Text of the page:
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The short- and long-term effects of lower limb endurance training on outpatients with chronic obstructive pulmonary disease.

OBJECTIVE: To explore the short- and long-term effects of lower-limb endurance training on chronic obstructive pulmonary disease outpatients.

DESIGN: Prospective quasi-experimental study.

SETTING: 1383-bed teaching hospital in Taiwan.

PARTICIPANTS: Overall, 69 outpatients diagnosed with chronic obstructive pulmonary disease were enrolled. A total of 60 patients completed the study.

INTERVENTION: Training group: Lower-limb endurance training; control group: Education only.

MAIN MEASURES: The modified medical research council score, chronic obstructive pulmonary disease assessment test score, pulmonary function test, and number of acute exacerbation within a year.

RESULTS: The training group showed significant improvement in the chronic obstructive pulmonary disease assessment test total score, modified medical research council score (both P  < 0.001) at third month sustaining to 12th month ( P  < 0.001) and presented less events of acute exacerbation ( P  = 0.011) at 12th month. The chronic obstructive pulmonary disease assessment test decreased by 8 points sustaining to 12th month. The training group presented significant post-training functional capacity improvements in 6-min walking distance, lowest oxygen saturation during 6-min walking test, peak workload, maximum inspiratory/ expiratory pressures, and calf circumference.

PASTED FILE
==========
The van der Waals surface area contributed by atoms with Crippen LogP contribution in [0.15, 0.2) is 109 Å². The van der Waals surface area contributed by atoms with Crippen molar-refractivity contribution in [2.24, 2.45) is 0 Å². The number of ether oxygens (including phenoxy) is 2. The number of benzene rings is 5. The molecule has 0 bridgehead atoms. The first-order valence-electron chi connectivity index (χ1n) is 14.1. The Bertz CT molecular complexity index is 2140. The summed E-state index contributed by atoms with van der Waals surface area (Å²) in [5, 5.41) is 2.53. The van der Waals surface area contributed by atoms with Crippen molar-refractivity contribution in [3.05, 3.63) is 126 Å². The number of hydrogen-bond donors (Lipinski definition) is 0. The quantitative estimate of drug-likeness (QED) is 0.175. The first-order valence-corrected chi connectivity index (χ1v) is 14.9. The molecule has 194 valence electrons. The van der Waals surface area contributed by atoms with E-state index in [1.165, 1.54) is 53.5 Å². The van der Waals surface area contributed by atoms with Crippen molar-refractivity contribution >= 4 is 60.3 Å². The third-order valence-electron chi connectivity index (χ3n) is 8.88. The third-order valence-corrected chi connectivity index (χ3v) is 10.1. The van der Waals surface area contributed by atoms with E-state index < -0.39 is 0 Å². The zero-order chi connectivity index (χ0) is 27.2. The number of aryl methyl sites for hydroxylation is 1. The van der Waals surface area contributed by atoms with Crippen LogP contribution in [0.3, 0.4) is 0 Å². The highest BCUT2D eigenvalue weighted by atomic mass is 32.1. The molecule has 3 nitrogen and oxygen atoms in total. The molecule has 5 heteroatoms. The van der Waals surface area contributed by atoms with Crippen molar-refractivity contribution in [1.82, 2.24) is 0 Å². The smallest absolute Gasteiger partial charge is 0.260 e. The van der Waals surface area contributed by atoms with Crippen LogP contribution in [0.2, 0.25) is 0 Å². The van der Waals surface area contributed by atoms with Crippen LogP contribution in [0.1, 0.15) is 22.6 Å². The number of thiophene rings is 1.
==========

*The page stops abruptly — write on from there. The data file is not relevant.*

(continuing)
CONCLUSIONS: The lower-limb endurance training improved perceived dyspnea in daily activity and health status after completion of training and sustaining for a year. The lower-limb endurance training alleviated disease impacted on reduced acute exacerbations.

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